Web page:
Can You Really Fail Your Way to Success?

Many gurus tell you than you can fail your way to success. Is that really possible?I see quotes on Facebook all the time about how you can fail your way to success. They have become very popular, but I really don’t understand why.

If you set out to build a house, and you fail at it over and over, how does that get you a house to live in?

Examples of Fail Your Way to Success Quotes

Here are some failure quotes that I found in a quick search on Google.

“Failure is the condiment that gives success its flavor.” – Truman Capote

“I have failed over and over and over again in my life. And that is why I succeed.” – Michael Jordan

“I failed my way to success.” – Thomas Edison

“Fail harder. You cannot be successful without failure.” – Robert Kiyosaki

“If you want to succeed, double your failure rate.” – Thomas J. Watson

Those are some big names, and they tell you to fail your way to success. Truman Capote was the author of Breakfast at Tiffany’s. Michael Jordon is one of the biggest names in basketball. Thomas Edison invented the electric lightbulb. Robert Kiyosaki is a businessman and author. Thomas J. Watson was CEO of IBM.

These are successful people that you should listen to, right?

Can You Fail Your Way to Success?

No, you can’t fail your way to success, at least not directly. Like I said above, if you set out to build a house and continuously fail at it, you don’t have a house.

What you can do is learn from your failures and apply what you have learned to your future ventures.

Let’s say that you’re an author, you write a book, and now you want to get it published. You submit your book to publisher after publisher and they all reject it. You fail to get your book published, so you scrap it. It is a failure.

Hopefully you received some good feedback from some of the people who saw your book though, and you can apply it to your future books and hopefully succeed with them.

I have a question for that author though. Could you have applied what you learned to that first book and turned it into a success instead of declaring it a failure? Did you really need to fail first?

From the Law of Attraction Perspective

Here’s a quote from The Science of Getting Rich by Wallace Wattles. It pretty much sums up my thoughts on this subject.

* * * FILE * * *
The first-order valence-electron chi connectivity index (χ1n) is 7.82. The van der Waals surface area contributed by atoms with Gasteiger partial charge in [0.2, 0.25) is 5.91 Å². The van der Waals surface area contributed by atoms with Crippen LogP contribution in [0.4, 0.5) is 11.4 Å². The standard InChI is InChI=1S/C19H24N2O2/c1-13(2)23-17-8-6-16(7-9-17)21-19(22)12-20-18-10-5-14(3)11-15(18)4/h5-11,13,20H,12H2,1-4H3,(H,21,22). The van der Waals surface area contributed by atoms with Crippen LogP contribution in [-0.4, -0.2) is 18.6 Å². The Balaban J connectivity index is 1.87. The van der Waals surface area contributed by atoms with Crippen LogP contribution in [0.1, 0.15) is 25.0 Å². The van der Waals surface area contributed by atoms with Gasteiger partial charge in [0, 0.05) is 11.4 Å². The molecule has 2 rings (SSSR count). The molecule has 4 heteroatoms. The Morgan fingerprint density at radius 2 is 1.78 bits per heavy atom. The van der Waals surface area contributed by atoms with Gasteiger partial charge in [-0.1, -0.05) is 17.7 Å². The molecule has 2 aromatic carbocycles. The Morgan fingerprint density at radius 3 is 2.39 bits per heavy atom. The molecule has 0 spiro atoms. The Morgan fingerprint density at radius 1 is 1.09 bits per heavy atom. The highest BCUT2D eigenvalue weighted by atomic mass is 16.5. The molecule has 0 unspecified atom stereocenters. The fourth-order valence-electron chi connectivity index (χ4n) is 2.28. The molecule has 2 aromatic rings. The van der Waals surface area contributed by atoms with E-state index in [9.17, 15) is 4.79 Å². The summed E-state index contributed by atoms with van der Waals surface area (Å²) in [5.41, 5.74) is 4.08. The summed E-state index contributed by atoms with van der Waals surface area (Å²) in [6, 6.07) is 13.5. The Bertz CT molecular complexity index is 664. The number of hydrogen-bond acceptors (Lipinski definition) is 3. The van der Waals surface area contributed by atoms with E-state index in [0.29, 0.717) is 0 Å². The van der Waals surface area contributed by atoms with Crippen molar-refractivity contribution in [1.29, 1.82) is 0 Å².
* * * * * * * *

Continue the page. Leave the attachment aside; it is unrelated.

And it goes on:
If you want to become rich, you must not make a study of poverty. Things are not brought into being by thinking about their opposites. Health is never to be attained by studying disease and thinking about disease; righteousness is not to be promoted by studying sin and thinking about sin; and no one ever got rich by studying and thinking about poverty. Medicine as a science of disease has increased disease; religion as a science of sin has promoted sin, and economics as a study of poverty will fill the world with wretchedness and want.

Likewise, success is not to be achieved by studying and thinking about failure.

Are You Driving to Success or Failure

Here’s another way to look at it. When you drive down the road, you watch the road in front of you and think about what’s coming ahead, and ultimately your destination.

What happens when you shift your focus away from the road in front of you? Say that something off to the left catches your eye and your attention. What way does your car go? For most people it starts to drift to the left. Car wrecks can breed more car wrecks this way.

You always go where you attention is, so if you focus on failure, that is what you get. That’s the essence of the Law of Attraction.

What I’ve Read Recently

I spend a lot of time reading now, as I hope you do too. These are the book I read since my last post.

The Tao of Physics by Fritjof Capra

The Tao of Physics is a comparison of modern physics with ancient Eastern mysticism.